G.R.E.E.N. Your Classroom the Catholic Way

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What can students do to be good stewards of God’s creation?

By Jill Buck

In 2002, I was a catechist for fourth-graders. When I taught a lesson on Creation in the spring of that year, they enthusiastically embraced the truth that God created the world with great love, saw that it was good, and then gave human beings the awesome responsibility of stewardship of his see if there is anything we can find creation. My students asked me a question that was so simple, yet so profound: “Mrs. Buck, what can we do to be good stewards of God’s creation?”

I said something like, “Let’s look around us here in this classroom and see if there is anything we can find that might harm creation, then let’s see if we can do something about it.” The students found plastic water bottles in the trash can and decided that we should recycle them. I told the kids that if we took the bottles to our local transfer station, we could earn money for them, and I asked them what they they though an appropriate use for the money would be. I expected to hear, “How about a pizza party for our class?” But their answer was so beautiful, and so Catholic: “Let’s give it to the local shelter for women and children who have been abused.” My sweet, soulful fourth-graders had taken a lesson on Creation and made the connection to social justice and helping those in need.

In June of that year, Pope John Paul II issued a joint statement on environmental ethics with the Ecumenical Patriarch, His Holiness Bartholomew I. Their message encouraged the faithful to “think of the world’s children when we reflect on and evaluate our options for action,” and further to embrace that “it is love for our children that will show us the path that we must follow into the future.” This is an excerpt of their joint statement:

We are … concerned about the negative consequences for humanity and for all creation resulting from the degradation of some basic natural resources such as water, air and land … we have been placed by God in the world in order to cooperate with Him in realizing more and more fully the divine purpose for creation…. In our own time we are witnessing a growth of an ecological awareness which needs to be encouraged, so that it will lead to practical programs and initiatives. … A new approach and a new culture are needed, based on the centrality of the human person within creation and inspired by environmentally ethical behavior stemming from our triple relationship to God, to self and to creation. Such an ethics fosters interdependence and stresses the principles of universal solidarity, social justice and responsibility, in order to promote a true culture of life.  (Common Declaration of John Paul II and the Ecumenical Patriarch His Holiness Bartholomew I, Monday, 10 June 2002)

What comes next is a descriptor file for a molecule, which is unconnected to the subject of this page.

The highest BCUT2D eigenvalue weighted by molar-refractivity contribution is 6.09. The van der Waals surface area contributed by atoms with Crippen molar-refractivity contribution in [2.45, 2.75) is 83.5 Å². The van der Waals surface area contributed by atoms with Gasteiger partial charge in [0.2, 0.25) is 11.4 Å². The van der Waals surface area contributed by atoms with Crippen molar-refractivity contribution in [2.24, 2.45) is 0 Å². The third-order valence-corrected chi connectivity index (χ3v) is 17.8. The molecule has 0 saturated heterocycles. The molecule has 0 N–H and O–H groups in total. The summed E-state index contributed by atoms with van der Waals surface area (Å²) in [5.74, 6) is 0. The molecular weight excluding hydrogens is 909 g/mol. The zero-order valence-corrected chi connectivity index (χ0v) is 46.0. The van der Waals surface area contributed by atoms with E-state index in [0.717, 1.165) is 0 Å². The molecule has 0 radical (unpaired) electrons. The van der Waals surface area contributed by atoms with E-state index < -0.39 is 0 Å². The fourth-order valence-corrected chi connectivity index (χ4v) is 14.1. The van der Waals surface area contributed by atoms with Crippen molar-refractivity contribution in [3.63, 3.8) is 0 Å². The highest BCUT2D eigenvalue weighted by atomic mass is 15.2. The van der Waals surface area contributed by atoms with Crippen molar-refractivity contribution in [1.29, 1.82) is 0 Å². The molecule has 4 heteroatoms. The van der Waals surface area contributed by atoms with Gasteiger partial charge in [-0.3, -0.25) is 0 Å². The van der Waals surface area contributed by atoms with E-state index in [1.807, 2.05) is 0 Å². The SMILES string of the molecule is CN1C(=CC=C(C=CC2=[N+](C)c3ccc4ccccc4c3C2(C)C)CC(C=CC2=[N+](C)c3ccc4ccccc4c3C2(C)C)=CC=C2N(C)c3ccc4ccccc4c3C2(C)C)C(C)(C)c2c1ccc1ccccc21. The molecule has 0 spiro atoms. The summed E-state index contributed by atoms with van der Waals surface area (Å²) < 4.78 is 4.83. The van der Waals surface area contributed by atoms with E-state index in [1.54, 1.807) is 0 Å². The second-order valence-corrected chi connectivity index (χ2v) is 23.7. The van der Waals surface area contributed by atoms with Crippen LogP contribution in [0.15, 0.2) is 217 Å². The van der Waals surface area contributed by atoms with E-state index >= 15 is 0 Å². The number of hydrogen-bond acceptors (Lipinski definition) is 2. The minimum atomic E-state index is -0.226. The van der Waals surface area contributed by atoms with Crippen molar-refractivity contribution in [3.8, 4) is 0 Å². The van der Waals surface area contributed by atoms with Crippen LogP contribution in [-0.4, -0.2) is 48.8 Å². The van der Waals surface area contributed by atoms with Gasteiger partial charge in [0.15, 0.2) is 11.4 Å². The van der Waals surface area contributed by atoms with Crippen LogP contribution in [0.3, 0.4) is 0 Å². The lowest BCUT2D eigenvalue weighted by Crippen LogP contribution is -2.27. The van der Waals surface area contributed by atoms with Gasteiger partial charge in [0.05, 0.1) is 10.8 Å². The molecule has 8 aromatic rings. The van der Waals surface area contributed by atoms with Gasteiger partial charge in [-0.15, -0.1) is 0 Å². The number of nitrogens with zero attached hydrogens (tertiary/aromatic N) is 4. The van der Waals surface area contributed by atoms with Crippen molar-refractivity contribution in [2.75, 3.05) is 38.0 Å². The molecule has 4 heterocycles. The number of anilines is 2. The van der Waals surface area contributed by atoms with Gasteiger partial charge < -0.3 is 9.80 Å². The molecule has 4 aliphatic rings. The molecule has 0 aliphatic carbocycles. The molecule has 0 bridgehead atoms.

What kept echoing in my heart was the line, “ecological awareness which needs to be encouraged, so that it will lead to practical programs and initiatives.” And so began a journey that has become my life’s work. I wrote a free environmental education initiative to help schools role model and teach environmentally responsible behavior to their students. There are five simple principles to the program, and schools devise their own ways of expressing them:

  1. Generate less waste.
  2. Recycle everything you can.
  3. Educate the educators, kids, custodial staff, and parents.
  4. Evaluate the environmental impact of what happens in your classroom.
  5. Nourish discussions that integrate care for God’s creation into everyday subject matter.

Generate Less Waste